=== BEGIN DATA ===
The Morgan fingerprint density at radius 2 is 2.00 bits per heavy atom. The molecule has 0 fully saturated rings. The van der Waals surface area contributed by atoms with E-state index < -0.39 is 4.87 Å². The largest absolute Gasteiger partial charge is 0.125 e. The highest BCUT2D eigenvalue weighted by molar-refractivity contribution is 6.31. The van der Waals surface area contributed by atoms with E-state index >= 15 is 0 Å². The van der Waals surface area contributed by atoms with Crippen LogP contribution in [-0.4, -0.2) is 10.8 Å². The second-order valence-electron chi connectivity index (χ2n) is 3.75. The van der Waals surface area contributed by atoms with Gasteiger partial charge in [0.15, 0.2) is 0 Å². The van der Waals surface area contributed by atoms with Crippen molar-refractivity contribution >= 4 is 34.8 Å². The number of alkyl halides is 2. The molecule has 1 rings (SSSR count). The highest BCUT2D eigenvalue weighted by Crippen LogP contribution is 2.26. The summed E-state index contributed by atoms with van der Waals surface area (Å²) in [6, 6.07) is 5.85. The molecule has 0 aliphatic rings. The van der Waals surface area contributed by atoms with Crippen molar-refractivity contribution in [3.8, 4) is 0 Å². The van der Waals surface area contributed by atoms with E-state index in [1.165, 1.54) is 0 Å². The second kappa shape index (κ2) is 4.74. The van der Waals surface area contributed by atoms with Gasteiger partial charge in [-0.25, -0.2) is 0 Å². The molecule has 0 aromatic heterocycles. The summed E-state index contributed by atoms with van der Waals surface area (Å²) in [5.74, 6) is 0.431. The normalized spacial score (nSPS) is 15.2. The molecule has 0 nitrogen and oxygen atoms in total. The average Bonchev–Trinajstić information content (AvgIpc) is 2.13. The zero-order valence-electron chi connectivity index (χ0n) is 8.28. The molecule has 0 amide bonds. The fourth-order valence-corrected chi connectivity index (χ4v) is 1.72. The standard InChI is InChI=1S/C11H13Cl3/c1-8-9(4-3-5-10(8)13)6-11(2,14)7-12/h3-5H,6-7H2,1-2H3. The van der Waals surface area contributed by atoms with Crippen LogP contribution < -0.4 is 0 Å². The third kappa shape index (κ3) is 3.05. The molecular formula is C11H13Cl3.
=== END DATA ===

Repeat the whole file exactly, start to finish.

The Morgan fingerprint density at radius 2 is 2.00 bits per heavy atom. The molecule has 0 fully saturated rings. The van der Waals surface area contributed by atoms with E-state index < -0.39 is 4.87 Å². The largest absolute Gasteiger partial charge is 0.125 e. The highest BCUT2D eigenvalue weighted by molar-refractivity contribution is 6.31. The van der Waals surface area contributed by atoms with E-state index >= 15 is 0 Å². The van der Waals surface area contributed by atoms with Crippen LogP contribution in [-0.4, -0.2) is 10.8 Å². The second-order valence-electron chi connectivity index (χ2n) is 3.75. The van der Waals surface area contributed by atoms with Gasteiger partial charge in [0.15, 0.2) is 0 Å². The van der Waals surface area contributed by atoms with Crippen molar-refractivity contribution >= 4 is 34.8 Å². The number of alkyl halides is 2. The molecule has 1 rings (SSSR count). The highest BCUT2D eigenvalue weighted by Crippen LogP contribution is 2.26. The summed E-state index contributed by atoms with van der Waals surface area (Å²) in [6, 6.07) is 5.85. The molecule has 0 aliphatic rings. The van der Waals surface area contributed by atoms with Crippen molar-refractivity contribution in [3.8, 4) is 0 Å². The van der Waals surface area contributed by atoms with E-state index in [1.165, 1.54) is 0 Å². The second kappa shape index (κ2) is 4.74. The van der Waals surface area contributed by atoms with Gasteiger partial charge in [-0.25, -0.2) is 0 Å². The molecule has 0 aromatic heterocycles. The summed E-state index contributed by atoms with van der Waals surface area (Å²) in [5.74, 6) is 0.431. The normalized spacial score (nSPS) is 15.2. The molecule has 0 nitrogen and oxygen atoms in total. The average Bonchev–Trinajstić information content (AvgIpc) is 2.13. The zero-order valence-electron chi connectivity index (χ0n) is 8.28. The molecule has 0 amide bonds. The fourth-order valence-corrected chi connectivity index (χ4v) is 1.72. The standard InChI is InChI=1S/C11H13Cl3/c1-8-9(4-3-5-10(8)13)6-11(2,14)7-12/h3-5H,6-7H2,1-2H3. The van der Waals surface area contributed by atoms with Crippen LogP contribution < -0.4 is 0 Å². The third kappa shape index (κ3) is 3.05. The molecular formula is C11H13Cl3.